It’s 1990 and small town life is harsh in Quinn, Montana. It’s especially harsh for Rachel, a recovering alcoholic, who’s back in town to seek absolution for the countless transgressions she racked up during her turbulent teen years. Her own mother won’t speak to her, and the locals avert their gaze when she walks by. Of course, they’d hate to get on Laverna’s bad side. As owner of The Dirty Shame, Quinn’s only bar, Rachel’s brazen mother Laverna, wields her power over the town’s tap fiercely- and she’s not exactly known for her compassion. And then there’s Jake. For a twelve year old boy with an eye for vintage fashion, a fondness for Jackie Collins novels, bully dilemmas and a mother with horrendous taste in men, life in Quinn can be downright painful. As Jake and Rachel both struggle to find their place despite situations as bleak as the local landscape, they manage to find strength with each other. Their human pursuit of love and belonging propel them both onto an unlikely place for redemption and acceptance- the softball field.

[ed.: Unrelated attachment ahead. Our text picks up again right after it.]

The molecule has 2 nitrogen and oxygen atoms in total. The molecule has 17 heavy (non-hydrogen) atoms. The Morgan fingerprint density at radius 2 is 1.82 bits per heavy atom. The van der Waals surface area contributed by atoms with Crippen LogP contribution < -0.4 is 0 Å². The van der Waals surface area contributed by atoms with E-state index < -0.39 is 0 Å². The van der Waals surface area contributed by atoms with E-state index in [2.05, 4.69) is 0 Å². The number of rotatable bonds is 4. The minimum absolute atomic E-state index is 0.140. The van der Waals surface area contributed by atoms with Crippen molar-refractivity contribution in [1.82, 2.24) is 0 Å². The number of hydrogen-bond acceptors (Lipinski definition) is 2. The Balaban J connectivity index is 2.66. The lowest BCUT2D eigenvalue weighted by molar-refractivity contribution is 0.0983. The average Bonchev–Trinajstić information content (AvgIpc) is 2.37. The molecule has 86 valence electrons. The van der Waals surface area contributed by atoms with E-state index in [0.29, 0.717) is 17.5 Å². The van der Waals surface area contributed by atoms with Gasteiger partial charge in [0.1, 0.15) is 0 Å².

The Flood Girls was the selection for our July book talk at the Osage Branch of Missouri River Regional Library. Reviews of the book promised laughter and we hoped it would be a fun read. The novel did not end up being an especially favorite choice and some book talk participants found it a bit more dreary than amusing. However, the character analysis and small-town scenarios made for a great discussion. Fifield balances a few miserably loathsome characters with a host of endearing ones that add much needed warmth and light to the gloom that is Quinn, Montana. We were also intrigued to learn more about the author. From Fifield’s bio and interviews, we know his debut novel is close to home and that the character, Jake, is loosely based on his own experiences. As I read The Flood Girls, it played out in my mind a bit like A League of Their Own meets Shameless meets Northern Exposure. The novel definitely screwed a darker lens on humor, but I found found the author’s offbeat mix of wacky and morose curiously entertaining and worth recommending - especially for fans of The Family Fang or Rabbit Cake.